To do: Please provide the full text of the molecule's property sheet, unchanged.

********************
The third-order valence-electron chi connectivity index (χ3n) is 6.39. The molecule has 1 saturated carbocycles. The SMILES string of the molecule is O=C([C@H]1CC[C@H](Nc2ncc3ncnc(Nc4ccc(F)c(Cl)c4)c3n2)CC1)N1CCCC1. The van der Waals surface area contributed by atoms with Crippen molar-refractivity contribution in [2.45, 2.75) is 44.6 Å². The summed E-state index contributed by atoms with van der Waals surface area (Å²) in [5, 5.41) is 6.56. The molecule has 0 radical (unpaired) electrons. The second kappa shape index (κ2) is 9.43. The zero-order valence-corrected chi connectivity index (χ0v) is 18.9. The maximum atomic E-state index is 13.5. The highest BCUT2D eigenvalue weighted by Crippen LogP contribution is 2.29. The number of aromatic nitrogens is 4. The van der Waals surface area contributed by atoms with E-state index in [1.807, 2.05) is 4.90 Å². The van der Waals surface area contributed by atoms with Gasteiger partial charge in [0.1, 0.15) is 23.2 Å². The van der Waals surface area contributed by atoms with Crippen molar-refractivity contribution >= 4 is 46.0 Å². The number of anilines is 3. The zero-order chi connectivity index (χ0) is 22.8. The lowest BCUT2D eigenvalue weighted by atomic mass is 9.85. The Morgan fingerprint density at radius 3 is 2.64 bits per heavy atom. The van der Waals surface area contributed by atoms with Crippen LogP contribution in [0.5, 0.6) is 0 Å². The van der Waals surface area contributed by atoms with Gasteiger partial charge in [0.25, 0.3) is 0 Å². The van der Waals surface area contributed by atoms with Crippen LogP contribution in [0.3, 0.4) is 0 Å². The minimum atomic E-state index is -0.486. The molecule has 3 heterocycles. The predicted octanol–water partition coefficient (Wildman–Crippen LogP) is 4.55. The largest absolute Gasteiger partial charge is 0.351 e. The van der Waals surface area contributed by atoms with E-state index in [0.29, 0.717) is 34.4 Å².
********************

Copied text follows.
The third-order valence-electron chi connectivity index (χ3n) is 6.39. The molecule has 1 saturated carbocycles. The SMILES string of the molecule is O=C([C@H]1CC[C@H](Nc2ncc3ncnc(Nc4ccc(F)c(Cl)c4)c3n2)CC1)N1CCCC1. The van der Waals surface area contributed by atoms with Crippen molar-refractivity contribution in [2.45, 2.75) is 44.6 Å². The summed E-state index contributed by atoms with van der Waals surface area (Å²) in [5, 5.41) is 6.56. The molecule has 0 radical (unpaired) electrons. The second kappa shape index (κ2) is 9.43. The zero-order valence-corrected chi connectivity index (χ0v) is 18.9. The maximum atomic E-state index is 13.5. The highest BCUT2D eigenvalue weighted by Crippen LogP contribution is 2.29. The number of aromatic nitrogens is 4. The van der Waals surface area contributed by atoms with E-state index in [1.807, 2.05) is 4.90 Å². The van der Waals surface area contributed by atoms with Gasteiger partial charge in [0.1, 0.15) is 23.2 Å². The van der Waals surface area contributed by atoms with Crippen molar-refractivity contribution >= 4 is 46.0 Å². The number of anilines is 3. The zero-order chi connectivity index (χ0) is 22.8. The lowest BCUT2D eigenvalue weighted by atomic mass is 9.85. The Morgan fingerprint density at radius 3 is 2.64 bits per heavy atom. The van der Waals surface area contributed by atoms with Crippen LogP contribution in [0.5, 0.6) is 0 Å². The van der Waals surface area contributed by atoms with Gasteiger partial charge in [0.25, 0.3) is 0 Å². The van der Waals surface area contributed by atoms with Crippen LogP contribution in [0.3, 0.4) is 0 Å². The minimum atomic E-state index is -0.486. The molecule has 3 heterocycles. The predicted octanol–water partition coefficient (Wildman–Crippen LogP) is 4.55. The largest absolute Gasteiger partial charge is 0.351 e. The van der Waals surface area contributed by atoms with E-state index in [0.29, 0.717) is 34.4 Å².